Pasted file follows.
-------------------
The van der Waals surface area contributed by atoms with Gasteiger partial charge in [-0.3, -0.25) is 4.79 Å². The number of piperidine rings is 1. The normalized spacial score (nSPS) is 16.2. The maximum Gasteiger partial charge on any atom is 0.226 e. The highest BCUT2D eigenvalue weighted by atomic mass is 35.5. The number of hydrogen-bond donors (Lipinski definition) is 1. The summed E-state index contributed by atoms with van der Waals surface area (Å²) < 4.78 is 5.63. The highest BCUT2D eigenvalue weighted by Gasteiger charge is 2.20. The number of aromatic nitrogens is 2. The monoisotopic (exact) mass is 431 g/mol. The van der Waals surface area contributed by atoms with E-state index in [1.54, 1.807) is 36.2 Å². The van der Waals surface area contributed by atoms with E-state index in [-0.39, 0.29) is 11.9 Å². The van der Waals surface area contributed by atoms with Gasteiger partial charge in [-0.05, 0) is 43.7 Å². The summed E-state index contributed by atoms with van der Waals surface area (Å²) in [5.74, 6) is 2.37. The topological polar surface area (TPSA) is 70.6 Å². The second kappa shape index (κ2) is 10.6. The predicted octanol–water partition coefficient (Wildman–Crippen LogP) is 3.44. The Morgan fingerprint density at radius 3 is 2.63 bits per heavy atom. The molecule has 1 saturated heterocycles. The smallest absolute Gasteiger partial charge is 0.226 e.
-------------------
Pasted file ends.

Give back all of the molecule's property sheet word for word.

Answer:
The van der Waals surface area contributed by atoms with Gasteiger partial charge in [-0.3, -0.25) is 4.79 Å². The number of piperidine rings is 1. The normalized spacial score (nSPS) is 16.2. The maximum Gasteiger partial charge on any atom is 0.226 e. The highest BCUT2D eigenvalue weighted by atomic mass is 35.5. The number of hydrogen-bond donors (Lipinski definition) is 1. The summed E-state index contributed by atoms with van der Waals surface area (Å²) < 4.78 is 5.63. The highest BCUT2D eigenvalue weighted by Gasteiger charge is 2.20. The number of aromatic nitrogens is 2. The monoisotopic (exact) mass is 431 g/mol. The van der Waals surface area contributed by atoms with E-state index in [1.54, 1.807) is 36.2 Å². The van der Waals surface area contributed by atoms with E-state index in [-0.39, 0.29) is 11.9 Å². The van der Waals surface area contributed by atoms with Gasteiger partial charge in [-0.05, 0) is 43.7 Å². The summed E-state index contributed by atoms with van der Waals surface area (Å²) in [5.74, 6) is 2.37. The topological polar surface area (TPSA) is 70.6 Å². The second kappa shape index (κ2) is 10.6. The predicted octanol–water partition coefficient (Wildman–Crippen LogP) is 3.44. The Morgan fingerprint density at radius 3 is 2.63 bits per heavy atom. The molecule has 1 saturated heterocycles. The smallest absolute Gasteiger partial charge is 0.226 e.